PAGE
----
This post is written by Highlands Middle School seventh grader Roxy Baker.
Note: There might be a few spoilers
I had the opportunity to attend the world premiere of the Cincinnati Ballet’s performance of King Arthur’s Camelot. Unlike many ballets, I wasn’t leaning back in my chair simply appreciating the dance and the story it told. I was on the edge of my seat in anticipation! Being the medieval history buff that I am, the performance was personally touching to me, but disregarding that, the show that the dancers put on was extremely exciting and had me gasping, tearing up, and rooting the characters on with each scene.
The opening act was particularly well done. I would say that words do not describe the effects in this scene. I was in awe by the costumes, and especially impressed by the fantastic job done by the Ladies of the Lake, portrayed by Makenzie Dessens, Milena Garcia, and Katherine Sawicki. I found myself clenching my fists as young Arthur, Charlie Klesa, cautiously made his way to Excalibur. I was silently cheering him on as wounded soldiers kneeled before him as their king. Cervilio Miguel Amador played a wonderful King Arthur, and the companionship between him and Liang Fu as Merlin was heart-warming and endearing. The enthusiasm I felt as Arthur bounded across the stage, now a man, is indescribable. The dance was remarkable.
Janessa Touchet’s play Guinevere’s innocence in her opening scene was very evident, and love-at-first-sight was an obviously predominant component as Arthur and his future queen initially met in the forest. I’ve told many of my friends who hadn’t seen the ballet about one part of that dance in particular, where Guinevere kneels before Arthur, and he stands her up only to kneel before her. It was breathtaking. The same goes for their marriage. The dance was romantic and still youthful, for at this point the couple was still in their teenage years, and was beautifully accompanied by gorgeous, flowing costumes. When Patric Palkens stumbled in as Lancelot, I knew it would end horribly, but I couldn’t help but be on his side. I could tell exactly how much he wanted to become one of the Knights of the Round Table, and I was relieved when Arthur showed him mercy.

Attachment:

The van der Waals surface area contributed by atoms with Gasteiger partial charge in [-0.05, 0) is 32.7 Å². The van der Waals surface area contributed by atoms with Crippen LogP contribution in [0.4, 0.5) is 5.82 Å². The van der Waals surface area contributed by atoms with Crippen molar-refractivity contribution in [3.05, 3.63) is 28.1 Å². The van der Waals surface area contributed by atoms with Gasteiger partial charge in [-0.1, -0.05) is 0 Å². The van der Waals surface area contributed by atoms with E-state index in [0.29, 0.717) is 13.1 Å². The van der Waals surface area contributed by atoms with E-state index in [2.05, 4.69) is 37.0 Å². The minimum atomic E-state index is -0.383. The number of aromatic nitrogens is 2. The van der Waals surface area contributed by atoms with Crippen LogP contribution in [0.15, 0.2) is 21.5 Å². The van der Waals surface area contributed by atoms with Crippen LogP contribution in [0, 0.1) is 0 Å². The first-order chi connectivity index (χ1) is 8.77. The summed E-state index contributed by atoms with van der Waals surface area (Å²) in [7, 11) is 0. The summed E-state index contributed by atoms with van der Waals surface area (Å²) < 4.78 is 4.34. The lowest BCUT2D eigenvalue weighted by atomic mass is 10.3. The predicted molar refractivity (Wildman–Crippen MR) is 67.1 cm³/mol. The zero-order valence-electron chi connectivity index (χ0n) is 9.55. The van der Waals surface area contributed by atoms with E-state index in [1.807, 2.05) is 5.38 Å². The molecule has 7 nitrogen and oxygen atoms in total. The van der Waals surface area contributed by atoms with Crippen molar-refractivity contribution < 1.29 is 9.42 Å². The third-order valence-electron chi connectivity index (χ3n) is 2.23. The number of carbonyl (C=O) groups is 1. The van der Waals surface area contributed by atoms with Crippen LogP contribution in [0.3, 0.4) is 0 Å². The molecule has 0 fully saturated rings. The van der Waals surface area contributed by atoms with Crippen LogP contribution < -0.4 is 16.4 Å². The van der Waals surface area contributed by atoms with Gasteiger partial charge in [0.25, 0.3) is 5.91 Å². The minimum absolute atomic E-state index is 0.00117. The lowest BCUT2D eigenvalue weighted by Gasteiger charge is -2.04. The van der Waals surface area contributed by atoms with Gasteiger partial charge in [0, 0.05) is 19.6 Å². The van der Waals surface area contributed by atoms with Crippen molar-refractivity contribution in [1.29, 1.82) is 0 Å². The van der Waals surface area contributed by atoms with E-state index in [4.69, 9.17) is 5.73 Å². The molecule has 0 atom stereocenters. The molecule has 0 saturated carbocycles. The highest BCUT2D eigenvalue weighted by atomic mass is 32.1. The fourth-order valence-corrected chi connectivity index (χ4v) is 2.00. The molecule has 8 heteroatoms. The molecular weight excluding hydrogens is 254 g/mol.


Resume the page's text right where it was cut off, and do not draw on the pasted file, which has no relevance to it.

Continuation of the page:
Of course, with characters you can’t help but love, there must be characters you can’t help but despise. Yes, I’m talking about Mordred. Danced by Rodrigo Almarales, Arthur’s evil step-brother stole the stage in his opening dance with darkness and mystery. I especially appreciated his costume. Beautifully designed – sinister with a tinge of elegance. After infiltrating the castle and becoming one of King Arthur’s knights, Mordred made his move, casting a spell on Guinevere and Lancelot that would, of course, ruin King Arthur and therefore the whole kingdom, which would be “saved” by Mordred. That sly dog. Anyway, the love scandal of The Queen and The Knight was heart wrenching. I knew I shouldn’t have been rooting for them, but their love was so unmistakable and strong, that I couldn’t help it.
The ending scene will really stick with me, I think. The anticipation was almost too much for my sympathetic little heart. Even after Mordred had exploited the affair of his brother’s wife and his friend, thus completing his job and removing the spell, Lancelot still rode in on his flawlessly manned steed to save his love from the unbelievably pictured fire for which Guinevere would be burned on account of adultery. The two made it out of the fight between brothers alive, but I can’t say the same for those brothers. After supposedly killing King Arthur and his knights, Mordred believes he had won the battle, only to be brought back down by Arthur, who’s will to protect his kingdom and avenge his friends, I assume, kept him alive. In the end, good conquers evil and Arthur defeated the evil Mordred.
All in all, a fantastic job. The choreography was outstanding, the music was perfect for the dances, and the costumes were like none I’ve ever seen. In one word, PHENOMENAL.